Verify the bootcfg service can be reached by nodes (those being provisioned). It is recommended that you define an DNS name for this purpose (see Networking).
$ dig bootcfg.example.com
Verify you receive a response from the HTTP and API endpoints. All of the following responses are expected:
$ curl http://bootcfg.example.com:8080 bootcfg $ openssl s_client -connect bootcfg.example.com:8081 -CAfile /etc/bootcfg/ca.crt -cert client.crt -key client.key CONNECTED(00000003) depth=1 CN = fake-ca verify return:1 depth=0 CN = fake-server verify return:1 --- Certificate chain 0 s:/CN=fake-server i:/CN=fake-ca --- ....
Tectonic Bootstrap creates a cluster which fetches CoreOS images from the
bootcfg image assets to reduce bandwidth usage and increase the speed of CoreOS PXE boots and installs to disk. Currently, this requires the CoreOS Beta 1081.5.0 image to get started.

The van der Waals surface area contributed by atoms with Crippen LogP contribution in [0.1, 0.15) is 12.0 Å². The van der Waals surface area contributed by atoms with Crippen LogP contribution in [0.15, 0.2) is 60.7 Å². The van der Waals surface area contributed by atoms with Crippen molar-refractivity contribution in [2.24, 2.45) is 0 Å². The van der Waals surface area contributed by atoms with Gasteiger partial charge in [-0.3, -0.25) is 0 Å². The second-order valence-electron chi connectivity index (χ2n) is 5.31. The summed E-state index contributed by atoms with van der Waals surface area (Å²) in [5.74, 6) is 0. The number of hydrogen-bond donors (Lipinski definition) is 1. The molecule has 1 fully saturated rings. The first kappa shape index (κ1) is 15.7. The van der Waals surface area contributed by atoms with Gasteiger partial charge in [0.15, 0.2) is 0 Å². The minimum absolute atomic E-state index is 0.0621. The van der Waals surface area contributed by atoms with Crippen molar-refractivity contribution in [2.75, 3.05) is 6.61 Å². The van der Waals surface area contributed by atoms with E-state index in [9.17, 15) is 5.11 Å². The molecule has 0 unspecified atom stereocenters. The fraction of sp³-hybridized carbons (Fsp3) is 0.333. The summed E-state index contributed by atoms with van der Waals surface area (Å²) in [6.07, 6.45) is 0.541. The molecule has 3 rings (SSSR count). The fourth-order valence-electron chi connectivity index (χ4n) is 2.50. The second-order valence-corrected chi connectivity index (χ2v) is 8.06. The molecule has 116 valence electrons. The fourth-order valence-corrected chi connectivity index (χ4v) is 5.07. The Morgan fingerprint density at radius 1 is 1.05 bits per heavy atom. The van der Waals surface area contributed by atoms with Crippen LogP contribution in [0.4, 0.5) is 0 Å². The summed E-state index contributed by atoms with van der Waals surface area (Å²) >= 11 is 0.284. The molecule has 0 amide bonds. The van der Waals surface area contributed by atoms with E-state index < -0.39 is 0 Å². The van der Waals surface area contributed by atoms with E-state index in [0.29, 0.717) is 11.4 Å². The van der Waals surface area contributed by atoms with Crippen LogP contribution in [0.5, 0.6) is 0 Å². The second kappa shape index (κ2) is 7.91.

$ cd coreos-baremetal/scripts $ ./get-coreos beta 1081.5.0 . # note the "." 3rd argument
Move the images to
$ sudo cp -r coreos /var/lib/bootcfg/assets
/var/lib/bootcfg/assets/ ├── coreos │ └── 1081.5.0 │ ├── CoreOS_Image_Signing_Key.asc │ ├── coreos_production_image.bin.bz2 │ ├── coreos_production_image.bin.bz2.sig │ ├── coreos_production_pxe_image.cpio.gz │ ├── coreos_production_pxe_image.cpio.gz.sig │ ├── coreos_production_pxe.vmlinuz │ └── coreos_production_pxe.vmlinuz.sig
and verify the images are acessible.
$ curl http://bootcfg.example.com:8080/assets/coreos/1081.5.0/ <pre>...
A bare-metal Tectoinc cluster requires PXE infrastructure, which we'll setup next.
Review network setup with your network administrator to set up DHCP, TFTP, and DNS services on your network, if it has not already been done. At a high level, your goals are to:
bootcfgiPXE HTTP endpoint
A simple approach (which may be suitable) is to run a proxy DHCP service and TFTP with dnsmasq, alongside an existing DHCP server. You'd add a dnsmasq configuration, prepare